Montana is actually rebounding stronger than the economic growth predicted by Barkey prior to the pandemic. It is an “economic consequence that no one anticipated,” said Barkey, who heads the UM Bureau of Business and Economic Research.  “You can hardly see the recession in the numbers.”

Montana’s gross domestic product declined 32.5% in the second quarter of 2020, only to bounce back even higher — by 33.44% — in the third quarter.

Montanans have seen personal income growth, year over year, of 20 percent.

“It is strange to see the economy growing this hard,” said Barkey, who predicted that it would continue to grow just as much throughout the rest of 2021. “We are looking at a big year,” he said, but beyond that it is uncertain. The two troublesome issues Montana faces are work force and housing prices.

In trying to explain what happened over the past year and a half, Barkey said, “We didn’t go through a recession, it was a public health crisis. No one anticipated how the federal government would come out swinging.”

The federal government put $8 billion into the Montana economy. “It was enormous,” said Barkey, who noted that transfer payments as a segment of the economic base,  usually retirement income paid by the federal government, was a record high.

“Government payments made 2020 a boom year.”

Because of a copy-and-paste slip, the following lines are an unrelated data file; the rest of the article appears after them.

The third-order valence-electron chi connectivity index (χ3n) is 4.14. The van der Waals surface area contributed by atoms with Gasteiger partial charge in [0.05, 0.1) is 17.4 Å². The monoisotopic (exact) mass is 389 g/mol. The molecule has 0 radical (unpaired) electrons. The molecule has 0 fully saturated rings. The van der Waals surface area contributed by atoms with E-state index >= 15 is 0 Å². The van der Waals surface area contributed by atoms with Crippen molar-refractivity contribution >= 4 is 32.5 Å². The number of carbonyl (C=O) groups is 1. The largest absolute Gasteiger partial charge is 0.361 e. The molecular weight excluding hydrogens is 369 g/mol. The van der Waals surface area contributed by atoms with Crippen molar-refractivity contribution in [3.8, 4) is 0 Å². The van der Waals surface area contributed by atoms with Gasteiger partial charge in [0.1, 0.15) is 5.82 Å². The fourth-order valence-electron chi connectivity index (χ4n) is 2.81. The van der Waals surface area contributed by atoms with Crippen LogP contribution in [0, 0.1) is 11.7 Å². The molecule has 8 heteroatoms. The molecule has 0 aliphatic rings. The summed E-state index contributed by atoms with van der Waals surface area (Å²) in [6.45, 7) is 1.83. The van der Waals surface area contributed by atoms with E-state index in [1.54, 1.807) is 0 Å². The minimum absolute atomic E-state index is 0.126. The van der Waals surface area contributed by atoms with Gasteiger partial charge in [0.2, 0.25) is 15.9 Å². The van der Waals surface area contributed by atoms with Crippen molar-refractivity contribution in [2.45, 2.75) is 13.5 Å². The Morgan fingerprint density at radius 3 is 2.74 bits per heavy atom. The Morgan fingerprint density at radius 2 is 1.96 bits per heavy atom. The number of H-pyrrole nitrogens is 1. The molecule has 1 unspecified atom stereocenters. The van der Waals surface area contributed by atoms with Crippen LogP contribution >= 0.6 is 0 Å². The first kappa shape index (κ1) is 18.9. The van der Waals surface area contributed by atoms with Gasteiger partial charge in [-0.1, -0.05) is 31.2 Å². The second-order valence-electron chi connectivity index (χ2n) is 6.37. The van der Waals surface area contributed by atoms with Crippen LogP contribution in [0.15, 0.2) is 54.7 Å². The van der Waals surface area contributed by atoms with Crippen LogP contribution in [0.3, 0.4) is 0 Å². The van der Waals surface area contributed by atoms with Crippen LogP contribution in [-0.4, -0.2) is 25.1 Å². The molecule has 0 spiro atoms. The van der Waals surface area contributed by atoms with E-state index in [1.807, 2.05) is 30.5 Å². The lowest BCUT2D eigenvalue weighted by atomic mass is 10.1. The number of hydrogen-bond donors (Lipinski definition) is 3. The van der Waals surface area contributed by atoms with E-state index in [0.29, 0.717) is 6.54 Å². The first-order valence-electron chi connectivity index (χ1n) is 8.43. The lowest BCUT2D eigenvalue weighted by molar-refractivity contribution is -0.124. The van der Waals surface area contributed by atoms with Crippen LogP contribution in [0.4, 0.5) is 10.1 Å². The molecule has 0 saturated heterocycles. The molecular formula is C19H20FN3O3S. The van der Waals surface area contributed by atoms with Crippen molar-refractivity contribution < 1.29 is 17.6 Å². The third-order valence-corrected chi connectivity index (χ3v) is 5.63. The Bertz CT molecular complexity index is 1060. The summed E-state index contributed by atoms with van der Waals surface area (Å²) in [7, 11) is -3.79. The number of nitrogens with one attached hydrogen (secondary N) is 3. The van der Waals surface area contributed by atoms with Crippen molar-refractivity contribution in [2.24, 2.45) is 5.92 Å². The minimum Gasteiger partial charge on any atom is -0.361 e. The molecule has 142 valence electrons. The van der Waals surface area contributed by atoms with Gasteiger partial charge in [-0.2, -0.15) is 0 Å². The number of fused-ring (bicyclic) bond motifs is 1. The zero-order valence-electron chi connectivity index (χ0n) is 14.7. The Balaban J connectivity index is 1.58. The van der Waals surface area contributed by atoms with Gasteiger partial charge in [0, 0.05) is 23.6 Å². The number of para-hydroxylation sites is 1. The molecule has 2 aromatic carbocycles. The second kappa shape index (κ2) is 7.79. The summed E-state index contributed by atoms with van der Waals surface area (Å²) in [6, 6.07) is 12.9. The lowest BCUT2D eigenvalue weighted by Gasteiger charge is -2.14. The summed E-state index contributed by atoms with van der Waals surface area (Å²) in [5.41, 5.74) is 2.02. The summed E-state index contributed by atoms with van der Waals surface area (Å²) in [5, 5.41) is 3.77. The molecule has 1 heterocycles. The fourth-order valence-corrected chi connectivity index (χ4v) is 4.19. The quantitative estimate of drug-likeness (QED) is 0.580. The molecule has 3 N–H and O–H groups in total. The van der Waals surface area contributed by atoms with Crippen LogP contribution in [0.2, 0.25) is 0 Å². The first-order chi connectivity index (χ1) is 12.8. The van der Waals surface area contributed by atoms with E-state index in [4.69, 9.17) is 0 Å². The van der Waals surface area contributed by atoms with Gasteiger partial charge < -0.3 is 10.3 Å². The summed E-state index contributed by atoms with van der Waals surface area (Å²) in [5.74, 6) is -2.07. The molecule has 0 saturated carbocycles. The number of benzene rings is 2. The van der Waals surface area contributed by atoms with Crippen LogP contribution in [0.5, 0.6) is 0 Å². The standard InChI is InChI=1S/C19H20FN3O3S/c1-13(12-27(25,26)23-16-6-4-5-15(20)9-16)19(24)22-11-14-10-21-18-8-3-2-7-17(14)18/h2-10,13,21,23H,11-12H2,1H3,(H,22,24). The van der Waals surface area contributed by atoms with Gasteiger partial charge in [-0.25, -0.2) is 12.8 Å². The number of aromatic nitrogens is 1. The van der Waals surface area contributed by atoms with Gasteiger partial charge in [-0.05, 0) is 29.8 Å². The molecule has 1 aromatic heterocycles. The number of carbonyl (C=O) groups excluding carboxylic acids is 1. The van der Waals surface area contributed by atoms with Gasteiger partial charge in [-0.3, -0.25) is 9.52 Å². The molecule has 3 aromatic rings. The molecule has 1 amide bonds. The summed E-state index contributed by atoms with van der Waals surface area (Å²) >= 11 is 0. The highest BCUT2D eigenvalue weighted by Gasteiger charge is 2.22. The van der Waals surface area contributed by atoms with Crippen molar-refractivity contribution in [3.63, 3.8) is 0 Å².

Much of what the future holds depends on what the Federal Reserve does. “What they do is really important,” said Barkey, adding, “I think what they are doing is wrong.”  He said he believes the Federal Reserve is paying too much attention to what is happening in the coastal states in terms of unemployment rates.

“The pandemic was a seismic event—a huge negative event, but look at how much people are making. You cannot see the recession in personal earnings. Those who were working were making more money,” said Barkey, while noting that there were those – mostly in the lower income categories –who were not making more and who were more negatively impacted.

There was a three percent decline in employment the last half of 2020, yet wage growth was “respectable.”

Job losses during the COVID shutdown through mid-2020 were seen in every industry category except for agriculture and government. For the whole year of 2020 job losses were experienced in all industry sectors except construction, manufacturing and government. During that same period, however, wages grew in every industry sector except for accommodations /food and mining, which declined substantially. Wages especially grew in the finance and healthcare categories.

Montana is coming out of the “public health crisis” with a high demand for labor, a demand that exceeds supply. But that is a situation that was developing in the state prior to the COVID crisis, pointed out Barkey. With an unemployment rate of 3.6 percent, Montana is for all practical purposes at full employment.